Consulate |

Black Forest

by Valérie Mréjen (translation by Katie Assef)

edited by Eleanor Kriseman

Excerpted from Forêt noire (Black Forest), published in France in 2012 by Éditions P.O.L.


The seven-and-a-half-year-old girl (and she is more than a little proud to have reached the age of reason—even if the meaning of this phrase remains quite obscure—it has a nice ring to it, like a victory achieved simply by accumulating years), the seven-and-a-half-year-old girl nurtures a kind of pure admiration. If you were to ask her whether she has a role model, she would be tempted to tell you, though a little afraid to speak frankly, as such a fascination might be cause for ridicule: to her it seems a bit compromising, to admire one’s parents so much. The connection is too obvious, the proximity embarrassing; how simple it must seem of her, to have chosen as if by chance these people whom fate had, in any case, placed among her forebears. She finds her mother almost intimidating, strangely unattainable, perhaps because of her black hair—raven black, as she’s often heard it described. The same phrase is repeated in Snow White, the young princess of legendary beauty has black hair—raven black or else as black as ebony—and these two rare materials of which she knows nothing but their names seem equally mythical to her. Her mother is Snow White, a naïvely charming, innocent girl, banished by the evil queen, her own aging and jealous mother, who worries, not without reason, that her daughter’s beauty might charm her second husband. And so she decides to marry her off as quickly as possible, and soon her engagement is announced, then the wedding, and finally the birth of this little girl who admires her so.

The child wants so much to be like her that one day she decides to mirror her as closely as possible, to follow her everywhere, aping her gestures in a kind of trance. She hurries to keep up with her as she paces through the rooms of their apartment, runs into the bathroom to imitate her morning routine, falls into step behind her like a shadow in the hallway, the floorboards creaking terribly loudly despite endless precautions, betraying her presence even on tiptoe; she follows relentlessly on her heels, trying to mime everything she does with absolute precision in the hope of becoming a sort of twin, bearing as faithful a resemblance to her as possible. But she realizes very quickly that this little game only annoys her mother, who scolds her for getting under foot, for hindering her movements, and in the end she must accept the discouraging fact that she will never reach the status of exact clone. And yet, in a lighthearted moment of forthrightness, she confesses the wish to become her double; but instead of the reaction she hopes for, which would involve, for example, the revelation of some magical formula to achieve this, or, at the very least, an affectionate response, her mother sighs impatiently, and the little girl finds herself disillusioned, embarrassed by the burden of her declaration.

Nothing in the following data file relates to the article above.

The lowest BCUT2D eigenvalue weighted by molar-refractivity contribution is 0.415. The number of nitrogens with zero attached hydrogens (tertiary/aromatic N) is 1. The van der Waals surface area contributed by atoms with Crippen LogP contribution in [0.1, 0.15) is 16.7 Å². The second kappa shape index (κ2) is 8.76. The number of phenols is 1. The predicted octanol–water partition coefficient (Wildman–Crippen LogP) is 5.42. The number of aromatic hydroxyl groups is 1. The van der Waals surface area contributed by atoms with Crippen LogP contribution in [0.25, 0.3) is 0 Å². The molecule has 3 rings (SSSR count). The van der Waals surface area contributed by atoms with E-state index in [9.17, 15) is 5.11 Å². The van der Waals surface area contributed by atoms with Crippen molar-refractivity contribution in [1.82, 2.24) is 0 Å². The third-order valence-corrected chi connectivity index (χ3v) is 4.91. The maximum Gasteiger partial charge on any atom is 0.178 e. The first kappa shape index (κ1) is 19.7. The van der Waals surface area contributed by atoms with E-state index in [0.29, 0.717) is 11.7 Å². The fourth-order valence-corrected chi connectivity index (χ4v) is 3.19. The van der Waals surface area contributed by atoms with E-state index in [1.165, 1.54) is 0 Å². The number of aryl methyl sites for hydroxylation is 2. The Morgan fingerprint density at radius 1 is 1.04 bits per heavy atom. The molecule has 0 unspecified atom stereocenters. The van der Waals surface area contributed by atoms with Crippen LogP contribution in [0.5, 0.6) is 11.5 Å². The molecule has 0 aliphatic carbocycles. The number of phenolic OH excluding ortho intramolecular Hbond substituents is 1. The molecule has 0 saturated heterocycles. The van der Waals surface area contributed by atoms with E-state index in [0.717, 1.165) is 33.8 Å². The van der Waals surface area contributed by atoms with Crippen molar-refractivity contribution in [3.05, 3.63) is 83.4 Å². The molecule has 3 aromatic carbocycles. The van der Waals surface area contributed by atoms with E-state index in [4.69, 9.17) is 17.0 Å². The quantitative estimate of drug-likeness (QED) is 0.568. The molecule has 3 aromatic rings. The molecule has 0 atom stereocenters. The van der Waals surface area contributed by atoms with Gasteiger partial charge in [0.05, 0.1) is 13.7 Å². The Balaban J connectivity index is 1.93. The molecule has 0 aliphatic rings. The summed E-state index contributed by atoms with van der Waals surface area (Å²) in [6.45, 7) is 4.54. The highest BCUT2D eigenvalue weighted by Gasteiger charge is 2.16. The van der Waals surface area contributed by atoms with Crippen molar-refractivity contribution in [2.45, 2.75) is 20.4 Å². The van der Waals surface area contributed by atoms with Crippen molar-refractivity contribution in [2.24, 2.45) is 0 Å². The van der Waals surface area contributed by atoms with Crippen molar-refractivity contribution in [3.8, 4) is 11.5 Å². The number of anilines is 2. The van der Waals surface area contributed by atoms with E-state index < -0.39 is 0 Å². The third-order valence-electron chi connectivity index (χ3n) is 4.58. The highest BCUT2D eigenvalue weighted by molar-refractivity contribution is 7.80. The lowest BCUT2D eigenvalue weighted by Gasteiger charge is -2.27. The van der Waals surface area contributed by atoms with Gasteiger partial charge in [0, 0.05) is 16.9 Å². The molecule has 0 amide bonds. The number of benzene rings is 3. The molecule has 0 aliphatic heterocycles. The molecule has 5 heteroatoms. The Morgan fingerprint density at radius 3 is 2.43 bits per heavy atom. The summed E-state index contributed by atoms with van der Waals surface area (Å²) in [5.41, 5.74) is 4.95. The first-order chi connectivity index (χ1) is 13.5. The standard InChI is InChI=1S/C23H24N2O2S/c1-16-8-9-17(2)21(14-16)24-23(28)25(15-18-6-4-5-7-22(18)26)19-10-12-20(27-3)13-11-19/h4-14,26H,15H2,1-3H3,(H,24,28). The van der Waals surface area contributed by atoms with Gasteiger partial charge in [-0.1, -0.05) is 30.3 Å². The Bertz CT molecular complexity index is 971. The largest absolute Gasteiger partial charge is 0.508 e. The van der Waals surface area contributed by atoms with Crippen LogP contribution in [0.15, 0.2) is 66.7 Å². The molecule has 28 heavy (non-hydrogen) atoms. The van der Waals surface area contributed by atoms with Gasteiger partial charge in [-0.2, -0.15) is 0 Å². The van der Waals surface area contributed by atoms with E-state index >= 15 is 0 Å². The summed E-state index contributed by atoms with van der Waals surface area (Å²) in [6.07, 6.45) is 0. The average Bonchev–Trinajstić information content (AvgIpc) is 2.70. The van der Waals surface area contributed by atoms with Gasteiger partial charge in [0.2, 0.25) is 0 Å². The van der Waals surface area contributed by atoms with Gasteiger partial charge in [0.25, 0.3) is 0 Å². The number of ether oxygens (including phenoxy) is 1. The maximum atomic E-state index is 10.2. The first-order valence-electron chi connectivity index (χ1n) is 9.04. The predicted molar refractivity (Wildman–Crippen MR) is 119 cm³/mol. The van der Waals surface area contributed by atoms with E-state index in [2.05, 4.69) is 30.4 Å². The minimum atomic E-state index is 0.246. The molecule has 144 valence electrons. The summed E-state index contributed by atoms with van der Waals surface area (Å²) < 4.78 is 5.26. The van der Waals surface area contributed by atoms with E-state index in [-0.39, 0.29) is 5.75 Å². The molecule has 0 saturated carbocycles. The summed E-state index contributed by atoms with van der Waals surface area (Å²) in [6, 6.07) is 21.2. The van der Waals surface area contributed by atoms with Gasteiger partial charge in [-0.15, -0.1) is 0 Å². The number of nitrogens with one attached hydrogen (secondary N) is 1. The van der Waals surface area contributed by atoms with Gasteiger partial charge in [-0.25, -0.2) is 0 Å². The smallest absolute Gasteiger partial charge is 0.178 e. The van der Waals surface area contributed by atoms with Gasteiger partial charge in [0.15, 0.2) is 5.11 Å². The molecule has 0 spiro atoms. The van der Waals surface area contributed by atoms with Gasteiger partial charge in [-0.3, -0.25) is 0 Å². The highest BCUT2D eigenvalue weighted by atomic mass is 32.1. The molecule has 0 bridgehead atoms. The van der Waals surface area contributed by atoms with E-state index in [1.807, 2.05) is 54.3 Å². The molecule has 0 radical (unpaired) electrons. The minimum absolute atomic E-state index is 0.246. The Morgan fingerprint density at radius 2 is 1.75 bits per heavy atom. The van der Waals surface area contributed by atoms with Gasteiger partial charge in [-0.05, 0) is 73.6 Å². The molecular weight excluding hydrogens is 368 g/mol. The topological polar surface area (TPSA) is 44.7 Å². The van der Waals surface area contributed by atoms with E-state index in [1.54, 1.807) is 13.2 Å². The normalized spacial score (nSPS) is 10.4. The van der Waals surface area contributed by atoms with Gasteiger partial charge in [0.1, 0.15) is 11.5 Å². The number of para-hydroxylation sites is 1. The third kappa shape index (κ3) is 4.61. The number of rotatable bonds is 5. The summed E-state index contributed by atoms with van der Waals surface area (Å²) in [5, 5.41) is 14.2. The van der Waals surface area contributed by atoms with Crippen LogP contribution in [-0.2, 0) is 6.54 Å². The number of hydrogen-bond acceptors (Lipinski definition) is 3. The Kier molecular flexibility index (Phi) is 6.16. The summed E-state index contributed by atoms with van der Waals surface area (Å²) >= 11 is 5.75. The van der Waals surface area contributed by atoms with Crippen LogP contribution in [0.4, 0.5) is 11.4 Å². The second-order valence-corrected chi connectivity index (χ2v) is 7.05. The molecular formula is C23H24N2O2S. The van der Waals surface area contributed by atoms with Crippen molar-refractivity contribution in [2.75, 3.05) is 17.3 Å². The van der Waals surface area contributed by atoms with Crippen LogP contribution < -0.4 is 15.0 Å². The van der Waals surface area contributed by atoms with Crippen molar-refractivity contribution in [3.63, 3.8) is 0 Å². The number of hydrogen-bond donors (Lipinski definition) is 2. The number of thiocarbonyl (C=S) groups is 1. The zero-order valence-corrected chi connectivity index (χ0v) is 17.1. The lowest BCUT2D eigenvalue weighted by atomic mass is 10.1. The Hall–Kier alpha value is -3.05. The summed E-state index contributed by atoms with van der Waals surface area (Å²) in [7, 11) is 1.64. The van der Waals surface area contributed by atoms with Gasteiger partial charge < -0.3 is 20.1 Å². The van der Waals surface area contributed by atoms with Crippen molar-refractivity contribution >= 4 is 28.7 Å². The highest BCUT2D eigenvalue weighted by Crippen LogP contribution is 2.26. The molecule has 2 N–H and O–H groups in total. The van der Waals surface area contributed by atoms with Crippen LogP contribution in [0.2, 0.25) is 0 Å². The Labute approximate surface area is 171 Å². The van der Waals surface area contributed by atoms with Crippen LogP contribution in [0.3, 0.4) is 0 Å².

Now twelve years old, the girl makes up her mind one day that she will never again utter the slightest phrase that might elicit a disapproving look. She must never again misspeak or pronounce a word incorrectly, since it’s unbearable to hear Snow White reprimanding her when she misremembers a quote or the name of a hero of a novel, and she decides she must read all the books in the library, at night, secretly, in order to finally achieve the reward she dreams of: a show of appreciation, in whatever form it might take, but if at all possible a litany of praises spoken before a very large audience; the recording would remain available for years to come, so that she could bask in it, replaying it over and over. The girl is terrified by the air of condescension that often accompanies the correction of an error. It’s truly discouraging to not know everything, to not know about certain references that would allow her to take part in her mother’s friends’ discussions about the comic books of their youth or yé-yé music. She wonders how she can research these things in secret, or if nothing else, hide her ignorance—“crass ignorance” is an expression she hears often, much like “filthy as a pigsty”—and it’s only many years later that she thinks back on this and realizes it wasn’t exactly in the natural order of things, that sometimes parents teach their children a thing or two, instead of always leaving them to grapple with the obsessive fear of misspeaking, of looking like imbeciles, of falling in the esteem of the more worldly-wise.